Move beyond ‘head-counting’ to engagement, says World Vision CEO

FaithPeople of faith must develop theological, cultural and pastoral responses to a globalising world, says the Revd Tim Costello.

By Mark Brolly

September 6 2015Christians must move beyond “the head-counting calculus of church membership” to embrace and engage with the whole community and become more sophisticated in understanding the spirituality of the non-religious, according to leading Australian churchman the Revd Tim Costello.

Mr Costello, World Vision Australia’s Chief Executive, said faith could not only survive and remain relevant but contribute to a restoration of purpose, the renewal of belief in the possibility of progress and a more just and peaceful world that would enable more people to share in rewarding and satisfying lives.

Delivering the Victorian Council of Churches’ Annual Oration on “The Challenges for Faith in a Globalising World” on 4 August, he said churches and people of faith “must be strong at the core, yet open at the edges”.

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The oration, in honour of the council’s former general secretaries, was held as part of the VCC’s mid-year conference at Melbourne City Mission’s headquarters in South Melbourne.

Mr Costello said people of faith needed to develop theological, cultural and pastoral responses to a globalising world. They could not authentically speak of whole world systems if they disengaged, nor could they speak from a position of spiritual absolutism.

“It is not about asserting authority or reasserting real or imagined cultures of the past,” he said. “Old ‘Christendom’ cannot be restored any more than old caliphates. It is not about finger-wagging moralism that says, ‘We have truth and you better conform to it’.

“This is very much about new paradigms among the young, and it may well be that it is younger people who need to do some serious cultural introspection and exploration.

“We need to reflect and define our theological comprehension, even as we open ourselves up not just to dialogue but to authentic, deep engagement with others.

“Theology grounds us; culture challenges us; a pastoral framework is the arena of work that turns our thoughts into actions (and) changes us from observers to participants, from change-takers to change-makers.”

Mr Costello said when Canadian communications philosopher Marshall McLuhan (1911-1980) coined the term “Global Village” in 1962, he foresaw with remarkable accuracy how information technology and instant communications would revolutionise life and culture.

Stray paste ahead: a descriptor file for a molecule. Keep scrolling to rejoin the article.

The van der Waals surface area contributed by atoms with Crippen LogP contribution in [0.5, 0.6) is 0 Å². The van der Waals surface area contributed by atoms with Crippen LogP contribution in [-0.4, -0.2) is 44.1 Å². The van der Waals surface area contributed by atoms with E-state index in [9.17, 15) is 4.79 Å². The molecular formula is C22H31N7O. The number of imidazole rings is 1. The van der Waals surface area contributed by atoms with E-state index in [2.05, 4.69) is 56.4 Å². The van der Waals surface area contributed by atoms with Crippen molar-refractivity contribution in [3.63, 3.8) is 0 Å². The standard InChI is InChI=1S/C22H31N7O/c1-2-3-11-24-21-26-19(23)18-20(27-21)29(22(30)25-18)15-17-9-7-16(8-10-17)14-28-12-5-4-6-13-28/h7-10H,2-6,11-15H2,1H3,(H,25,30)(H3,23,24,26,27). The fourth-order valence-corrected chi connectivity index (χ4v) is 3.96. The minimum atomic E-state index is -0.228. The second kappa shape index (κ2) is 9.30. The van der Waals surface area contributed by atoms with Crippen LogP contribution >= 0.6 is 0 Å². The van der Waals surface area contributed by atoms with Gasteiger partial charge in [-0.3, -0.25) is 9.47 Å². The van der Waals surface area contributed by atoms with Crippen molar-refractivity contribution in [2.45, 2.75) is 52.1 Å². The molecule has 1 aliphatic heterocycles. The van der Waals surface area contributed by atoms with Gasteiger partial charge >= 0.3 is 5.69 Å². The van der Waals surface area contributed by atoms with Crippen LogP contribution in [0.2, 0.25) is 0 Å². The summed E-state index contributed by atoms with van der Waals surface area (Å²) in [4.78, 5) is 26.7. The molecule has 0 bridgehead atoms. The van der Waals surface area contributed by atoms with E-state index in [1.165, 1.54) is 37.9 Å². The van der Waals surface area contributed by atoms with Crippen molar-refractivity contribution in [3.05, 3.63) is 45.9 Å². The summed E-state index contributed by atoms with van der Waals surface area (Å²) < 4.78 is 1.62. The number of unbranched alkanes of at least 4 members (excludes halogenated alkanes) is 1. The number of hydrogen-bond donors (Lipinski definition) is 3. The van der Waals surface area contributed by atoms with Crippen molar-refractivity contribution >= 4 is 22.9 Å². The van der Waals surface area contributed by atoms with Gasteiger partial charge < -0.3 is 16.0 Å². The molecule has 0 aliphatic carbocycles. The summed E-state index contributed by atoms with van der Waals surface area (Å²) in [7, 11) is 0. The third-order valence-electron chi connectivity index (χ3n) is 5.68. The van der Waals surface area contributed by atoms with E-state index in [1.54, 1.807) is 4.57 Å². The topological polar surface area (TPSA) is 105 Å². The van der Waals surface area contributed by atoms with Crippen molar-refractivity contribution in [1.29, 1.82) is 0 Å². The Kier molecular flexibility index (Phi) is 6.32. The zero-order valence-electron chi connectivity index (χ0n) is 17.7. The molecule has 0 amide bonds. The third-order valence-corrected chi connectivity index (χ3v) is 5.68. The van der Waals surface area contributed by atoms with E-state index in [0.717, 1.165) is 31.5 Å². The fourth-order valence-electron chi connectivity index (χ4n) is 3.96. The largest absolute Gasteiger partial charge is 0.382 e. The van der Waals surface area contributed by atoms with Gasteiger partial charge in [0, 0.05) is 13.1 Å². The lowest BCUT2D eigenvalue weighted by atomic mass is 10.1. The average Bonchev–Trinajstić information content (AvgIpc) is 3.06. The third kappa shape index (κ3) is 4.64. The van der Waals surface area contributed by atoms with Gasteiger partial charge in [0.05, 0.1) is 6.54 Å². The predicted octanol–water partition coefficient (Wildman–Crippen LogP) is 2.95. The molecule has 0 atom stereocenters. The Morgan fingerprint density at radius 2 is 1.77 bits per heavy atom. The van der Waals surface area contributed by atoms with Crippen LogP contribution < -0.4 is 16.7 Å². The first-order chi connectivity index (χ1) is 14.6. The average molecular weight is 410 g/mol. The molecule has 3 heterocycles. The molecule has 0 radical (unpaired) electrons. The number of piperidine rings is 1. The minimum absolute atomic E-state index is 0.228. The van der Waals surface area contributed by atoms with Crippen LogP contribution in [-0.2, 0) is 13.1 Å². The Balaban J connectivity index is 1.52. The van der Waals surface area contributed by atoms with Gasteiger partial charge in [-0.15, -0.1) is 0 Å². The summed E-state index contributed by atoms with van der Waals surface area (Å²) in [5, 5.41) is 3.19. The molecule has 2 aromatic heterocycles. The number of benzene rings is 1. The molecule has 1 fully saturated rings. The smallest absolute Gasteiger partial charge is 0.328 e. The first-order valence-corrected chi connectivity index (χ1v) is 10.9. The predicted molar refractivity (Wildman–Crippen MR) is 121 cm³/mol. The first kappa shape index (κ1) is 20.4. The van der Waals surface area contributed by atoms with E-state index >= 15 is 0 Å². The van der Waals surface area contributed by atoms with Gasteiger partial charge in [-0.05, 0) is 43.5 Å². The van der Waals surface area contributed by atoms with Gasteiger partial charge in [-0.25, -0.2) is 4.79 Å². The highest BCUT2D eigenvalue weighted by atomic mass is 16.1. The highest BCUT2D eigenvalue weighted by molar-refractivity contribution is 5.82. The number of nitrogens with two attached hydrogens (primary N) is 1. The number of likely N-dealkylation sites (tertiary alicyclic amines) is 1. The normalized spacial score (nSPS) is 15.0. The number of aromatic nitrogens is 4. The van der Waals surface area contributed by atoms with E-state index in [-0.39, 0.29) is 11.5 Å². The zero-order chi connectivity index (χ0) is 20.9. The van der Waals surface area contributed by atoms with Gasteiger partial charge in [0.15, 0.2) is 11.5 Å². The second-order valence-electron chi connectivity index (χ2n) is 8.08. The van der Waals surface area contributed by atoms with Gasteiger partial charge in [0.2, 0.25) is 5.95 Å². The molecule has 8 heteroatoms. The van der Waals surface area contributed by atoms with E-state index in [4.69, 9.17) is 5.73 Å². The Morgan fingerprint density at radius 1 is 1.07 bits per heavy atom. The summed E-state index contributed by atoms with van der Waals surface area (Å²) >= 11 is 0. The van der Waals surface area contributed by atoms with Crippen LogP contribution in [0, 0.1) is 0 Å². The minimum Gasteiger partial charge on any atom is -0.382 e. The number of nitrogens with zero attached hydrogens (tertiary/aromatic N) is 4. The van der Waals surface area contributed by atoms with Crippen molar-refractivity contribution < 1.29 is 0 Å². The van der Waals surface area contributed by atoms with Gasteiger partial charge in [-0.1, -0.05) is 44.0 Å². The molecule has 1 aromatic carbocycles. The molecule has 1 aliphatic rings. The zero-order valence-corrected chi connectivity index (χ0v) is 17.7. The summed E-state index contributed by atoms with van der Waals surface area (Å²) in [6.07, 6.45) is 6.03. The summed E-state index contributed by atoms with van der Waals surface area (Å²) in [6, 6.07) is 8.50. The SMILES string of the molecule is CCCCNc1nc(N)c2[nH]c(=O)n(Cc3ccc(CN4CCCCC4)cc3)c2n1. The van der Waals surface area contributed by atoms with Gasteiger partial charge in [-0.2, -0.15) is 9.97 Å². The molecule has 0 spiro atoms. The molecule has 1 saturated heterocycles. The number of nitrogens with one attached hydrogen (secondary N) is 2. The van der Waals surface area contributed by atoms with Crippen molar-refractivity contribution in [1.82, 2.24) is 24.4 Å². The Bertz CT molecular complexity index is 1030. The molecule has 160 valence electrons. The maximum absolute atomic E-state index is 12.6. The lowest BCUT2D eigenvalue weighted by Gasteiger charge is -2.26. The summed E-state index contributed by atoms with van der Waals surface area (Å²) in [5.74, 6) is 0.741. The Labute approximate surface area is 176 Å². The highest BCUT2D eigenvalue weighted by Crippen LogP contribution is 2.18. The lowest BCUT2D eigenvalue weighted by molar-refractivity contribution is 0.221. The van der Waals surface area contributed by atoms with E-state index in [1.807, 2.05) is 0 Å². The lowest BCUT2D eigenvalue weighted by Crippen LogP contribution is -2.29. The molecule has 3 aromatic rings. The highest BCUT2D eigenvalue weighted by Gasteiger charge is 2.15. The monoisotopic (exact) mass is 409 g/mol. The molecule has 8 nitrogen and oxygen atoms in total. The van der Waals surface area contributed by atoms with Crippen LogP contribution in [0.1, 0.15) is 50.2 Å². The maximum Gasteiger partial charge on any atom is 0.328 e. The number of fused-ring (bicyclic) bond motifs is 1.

“It is worth remembering, though, that he did not think the consequences would include greater uniformity or greater tranquillity... McLuhan argued that the Global Village would actually stimulate greater discontinuity, division and diversity.

“He later substituted the term Global Theatre, which perhaps more accurately describes today’s state of affairs.”

Mr Costello said people were not seeing events such as the rise of China, climate change and the Islamic State through a single pair of eyes or processing them with a single mind. Cultural, economic, political, language and religious differences had not disappeared and a “new tribalism” had emerged.

“Above all, our world is characterised by the paradox of extraordinary achievement and unparalleled prosperity, while at the same time the systems that sustain our civilisation are under enormous strain and popular faith in systems and institutions is under serious challenge.

“There is a basic tension – never entirely resolved – between the principles of community and solidarity on the one hand, and liberty and individualism on the other.

“The Global Financial Crisis brought much of this disenchantment to a head, be it the fury of British taxpayers at bailing out failed banks at the same time that executives continued to take massive bonuses or in the Occupy movement that first began on Wall Street and then flickered intermittently around the world.”

Mr Costello said people of faith could take a disengaged approach to the world’s problems by retreating into pietism or quietism; turning to “hard”, literalist or fundamentalist forms of faith; or by adopting an engaged approach that sought a new concept of progress through deep theology, close cultural engagement and strong pastoral commitment.

He surveyed three “corners of the Global Theatre” – Europe, Uganda and Australia.

Europe, he said, was “caught up in a kind of turmoil, both physical and spiritual, and with divided and conflicting ideas about identity and direction”, while Uganda was very engaged with faith “in a lively, diverse, even chaotic way”, but the people there were also very engaged with the idea of progress (“Their faith and their life experience drives them to the view that life can be better, and the sooner the better.”). “We need always to remember that for the majority of the world’s people, religious faith and the aspiration for progress remains very real, and are closely intertwined.”

For a nation of optimists, Australians had had an awful lot of negativity and gloom to endure.

“… The risk of permanent injury to our faith in progress is real,” Mr Costello said.

“I certainly think that people of faith and communities of faith have to engage with this, not in the adversarial mode of a culture war, but in seeking to breathe life into the optimism and sense of possibility that exists, while also being part of a conversation that redefines what true progress is.”